As it happened, I was planning to write about campaign finance reform, prompted in part by Bernie Sanders' repeated criticisms of a "corrupt political system," when I realized that today was the sixth anniversary of the Citizens United v. FEC decision which ended the ban on corporate independent expenditures. So, I figured today was as good of a day as any to write it.
I have a number of problems with Citizens United, not the least of which is the way it was decided. The Court had, in McConnell v. FEC several years earlier, decided the precise question that it later overruled in Citizens United, after scheduling the case for reargument. The only thing that had changed between 2003 and 2010 which had any effect on the result was that Sandra Day O'Connor was no longer a Supreme Court Justice, and Samuel Alito was.
After the D.C. Circuit struck down contribution limits to independent expenditure committees in SpeechNOW.org v. FEC, the FEC issued an advisory opinion which essentially created what we now know as "Super PACs." So, while it's true to say that Citizens United led to Super PACs, there were a couple of steps in between.
Citizens United is based on the assumption that 1) quid pro quo corruption is the only form of corruption that the government has a compelling interest in regulating or preventing; and 2) independent expenditures do not lead to corruption or the appearance of corruption. As any one who has been around politics and witnessed the lack of any meaningful enforcement of anti-coordination rules can tell you, this is a ludicrous assumption.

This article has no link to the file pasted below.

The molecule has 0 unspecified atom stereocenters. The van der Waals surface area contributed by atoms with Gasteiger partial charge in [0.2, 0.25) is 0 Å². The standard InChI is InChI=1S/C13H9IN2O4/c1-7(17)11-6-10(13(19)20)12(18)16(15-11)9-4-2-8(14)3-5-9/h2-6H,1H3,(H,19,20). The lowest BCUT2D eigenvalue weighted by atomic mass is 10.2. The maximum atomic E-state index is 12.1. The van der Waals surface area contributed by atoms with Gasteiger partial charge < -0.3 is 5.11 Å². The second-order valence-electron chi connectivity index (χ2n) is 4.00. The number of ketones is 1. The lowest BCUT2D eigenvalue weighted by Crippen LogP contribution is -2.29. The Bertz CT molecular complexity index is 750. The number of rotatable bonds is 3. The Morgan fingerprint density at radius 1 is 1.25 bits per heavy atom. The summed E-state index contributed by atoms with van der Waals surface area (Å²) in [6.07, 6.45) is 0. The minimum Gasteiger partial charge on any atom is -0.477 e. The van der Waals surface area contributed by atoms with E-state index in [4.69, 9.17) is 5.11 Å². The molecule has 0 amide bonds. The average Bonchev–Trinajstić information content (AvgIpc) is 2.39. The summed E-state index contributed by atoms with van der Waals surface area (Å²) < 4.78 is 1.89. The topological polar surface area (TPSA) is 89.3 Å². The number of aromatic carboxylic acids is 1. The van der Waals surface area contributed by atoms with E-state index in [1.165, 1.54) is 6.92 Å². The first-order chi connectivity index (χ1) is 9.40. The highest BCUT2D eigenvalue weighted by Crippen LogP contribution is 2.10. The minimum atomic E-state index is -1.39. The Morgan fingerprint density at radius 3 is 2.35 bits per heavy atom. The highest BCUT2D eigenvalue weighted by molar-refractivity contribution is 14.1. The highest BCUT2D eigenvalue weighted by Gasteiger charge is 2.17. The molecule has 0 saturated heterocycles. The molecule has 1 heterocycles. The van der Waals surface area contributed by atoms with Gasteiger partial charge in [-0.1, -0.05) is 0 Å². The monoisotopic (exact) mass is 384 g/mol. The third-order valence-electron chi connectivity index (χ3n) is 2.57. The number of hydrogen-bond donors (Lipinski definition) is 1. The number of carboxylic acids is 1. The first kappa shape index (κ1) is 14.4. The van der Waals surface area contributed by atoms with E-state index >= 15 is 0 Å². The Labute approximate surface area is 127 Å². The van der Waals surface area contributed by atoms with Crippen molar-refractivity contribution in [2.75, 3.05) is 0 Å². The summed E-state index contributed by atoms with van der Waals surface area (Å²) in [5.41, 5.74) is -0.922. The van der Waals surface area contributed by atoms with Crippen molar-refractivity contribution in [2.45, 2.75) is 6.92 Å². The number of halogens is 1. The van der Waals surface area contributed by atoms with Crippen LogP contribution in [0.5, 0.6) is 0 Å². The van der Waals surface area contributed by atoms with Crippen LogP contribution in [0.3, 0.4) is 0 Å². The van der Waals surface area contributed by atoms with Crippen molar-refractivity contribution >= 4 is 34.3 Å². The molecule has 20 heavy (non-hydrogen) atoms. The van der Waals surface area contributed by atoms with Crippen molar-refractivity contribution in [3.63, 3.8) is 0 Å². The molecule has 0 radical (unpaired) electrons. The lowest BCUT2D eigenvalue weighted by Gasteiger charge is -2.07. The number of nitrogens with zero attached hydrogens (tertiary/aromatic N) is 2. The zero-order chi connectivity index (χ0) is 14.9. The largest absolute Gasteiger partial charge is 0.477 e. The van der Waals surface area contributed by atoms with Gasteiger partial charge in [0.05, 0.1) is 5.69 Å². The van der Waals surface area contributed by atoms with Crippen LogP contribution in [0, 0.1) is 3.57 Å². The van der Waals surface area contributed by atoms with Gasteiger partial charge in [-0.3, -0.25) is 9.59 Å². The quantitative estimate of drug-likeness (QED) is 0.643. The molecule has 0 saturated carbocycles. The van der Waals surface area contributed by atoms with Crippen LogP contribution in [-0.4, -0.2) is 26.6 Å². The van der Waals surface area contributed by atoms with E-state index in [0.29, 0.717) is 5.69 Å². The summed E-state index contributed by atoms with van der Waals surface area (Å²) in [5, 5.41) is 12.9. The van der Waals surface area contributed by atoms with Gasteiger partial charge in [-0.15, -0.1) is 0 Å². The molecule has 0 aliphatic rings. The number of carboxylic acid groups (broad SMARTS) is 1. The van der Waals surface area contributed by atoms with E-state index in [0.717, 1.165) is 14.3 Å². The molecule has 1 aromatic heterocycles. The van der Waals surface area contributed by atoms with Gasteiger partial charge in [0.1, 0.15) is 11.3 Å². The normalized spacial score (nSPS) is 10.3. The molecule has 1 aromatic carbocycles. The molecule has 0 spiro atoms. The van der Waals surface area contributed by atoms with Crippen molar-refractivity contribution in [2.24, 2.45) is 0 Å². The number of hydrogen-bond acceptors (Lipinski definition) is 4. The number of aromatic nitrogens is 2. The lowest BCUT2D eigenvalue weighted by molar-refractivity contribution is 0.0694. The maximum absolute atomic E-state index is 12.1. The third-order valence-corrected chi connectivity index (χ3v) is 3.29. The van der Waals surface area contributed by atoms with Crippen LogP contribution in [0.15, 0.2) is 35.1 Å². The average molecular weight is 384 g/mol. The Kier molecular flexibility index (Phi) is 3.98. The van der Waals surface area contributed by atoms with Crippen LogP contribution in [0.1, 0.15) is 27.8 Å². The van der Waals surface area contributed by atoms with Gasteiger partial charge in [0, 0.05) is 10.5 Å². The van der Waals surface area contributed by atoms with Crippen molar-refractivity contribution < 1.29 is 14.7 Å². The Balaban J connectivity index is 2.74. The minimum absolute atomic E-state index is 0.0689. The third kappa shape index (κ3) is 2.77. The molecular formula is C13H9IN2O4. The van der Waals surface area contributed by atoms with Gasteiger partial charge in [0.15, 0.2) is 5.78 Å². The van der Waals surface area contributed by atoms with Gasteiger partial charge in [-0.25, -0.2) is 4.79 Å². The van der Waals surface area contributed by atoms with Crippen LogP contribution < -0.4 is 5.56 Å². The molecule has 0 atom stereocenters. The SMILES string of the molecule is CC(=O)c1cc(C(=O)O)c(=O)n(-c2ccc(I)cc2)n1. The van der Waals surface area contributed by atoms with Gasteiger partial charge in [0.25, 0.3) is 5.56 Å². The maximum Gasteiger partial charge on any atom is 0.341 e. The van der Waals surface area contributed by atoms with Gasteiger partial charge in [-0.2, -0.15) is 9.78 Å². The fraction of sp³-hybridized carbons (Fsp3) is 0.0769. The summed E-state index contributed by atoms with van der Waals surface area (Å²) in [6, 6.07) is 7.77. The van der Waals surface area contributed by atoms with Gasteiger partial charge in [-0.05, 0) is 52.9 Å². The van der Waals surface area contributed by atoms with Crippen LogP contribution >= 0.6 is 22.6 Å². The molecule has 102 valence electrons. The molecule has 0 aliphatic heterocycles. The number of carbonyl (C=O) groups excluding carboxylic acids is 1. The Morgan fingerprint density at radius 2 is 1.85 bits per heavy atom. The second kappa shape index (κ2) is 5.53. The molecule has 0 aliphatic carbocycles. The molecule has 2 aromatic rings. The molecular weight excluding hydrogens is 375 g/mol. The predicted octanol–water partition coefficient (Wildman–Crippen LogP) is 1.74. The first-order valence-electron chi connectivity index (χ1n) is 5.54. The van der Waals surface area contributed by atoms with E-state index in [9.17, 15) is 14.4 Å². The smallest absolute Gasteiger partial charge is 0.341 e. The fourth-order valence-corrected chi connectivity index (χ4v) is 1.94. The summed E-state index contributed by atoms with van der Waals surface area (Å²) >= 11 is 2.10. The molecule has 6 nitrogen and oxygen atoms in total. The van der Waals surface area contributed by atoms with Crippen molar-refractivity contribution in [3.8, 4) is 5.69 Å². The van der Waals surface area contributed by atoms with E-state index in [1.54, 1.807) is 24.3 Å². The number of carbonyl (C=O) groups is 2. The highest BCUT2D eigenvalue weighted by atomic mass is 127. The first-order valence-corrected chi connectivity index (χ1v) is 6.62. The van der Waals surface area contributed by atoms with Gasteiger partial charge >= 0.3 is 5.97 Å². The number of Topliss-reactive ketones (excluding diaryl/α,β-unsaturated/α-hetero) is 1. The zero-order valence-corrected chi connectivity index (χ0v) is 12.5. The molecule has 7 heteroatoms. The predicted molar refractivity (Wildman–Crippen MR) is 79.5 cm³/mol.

The other thing Citizens United did, which unfortunately has been largely ignored by the lower courts when it comes to state law, was generally uphold the federal disclosure scheme. Sadly, given the relatively toothless nature of FEC enforcement, the prohibition on coordination is really not a prohibition at all, and the IRS' loose enforcement of the political campaign activity restriction for 501(c)(4) organizations means that some groups are evading federal disclosure rules altogether. (You'll generally hear these groups referred to as "dark money" groups).
All of this combines to give us a campaign finance system that is arguably worse than what existed before McCain-Feingold. About the only things that have survived are the ban on soft money for political parties, (though not entirely), the increased contribution limits indexed to inflation, and the disclaimer which must air on every broadcast radio or television ad. (You know the one: I'm [candidate] and I approve this message.)
And so, it's hardly a surprise that some liberals have taken up overruling Citizens United (often said as "repeal," which would be a legislative act) as their chief cause. In the Presidential campaign, the cause has found a champion in Bernie Sanders (though Hillary Clinton has also supported overruling Citizens United). He rails against a corrupt political system and vows to end the corrupt influence of money by appointing judges who would overrule Citizens United and Buckley, and pushing for a constitutional amendment to allow for strict campaign finance regulation. He's right to be concerned about money in politics. He's wrong about the solution.
I don't mean to pick on Bernie here. His position is no different than many other Democrats. But he's a good example of what I'm afraid too many Democrats and liberals are getting wrong about Citizens United in particular and campaign finance reform more broadly.
1. Citizens United is not the source of our campaign finance problems. It did make things considerably more difficult, but the primary effect was to cut out the middleman when it comes to corporate independent expenditures. The effect is not all that different than the soft money which McCain-Feingold tried to ban, except now the spending is in the hands of nominally independent committees, instead of the political parties.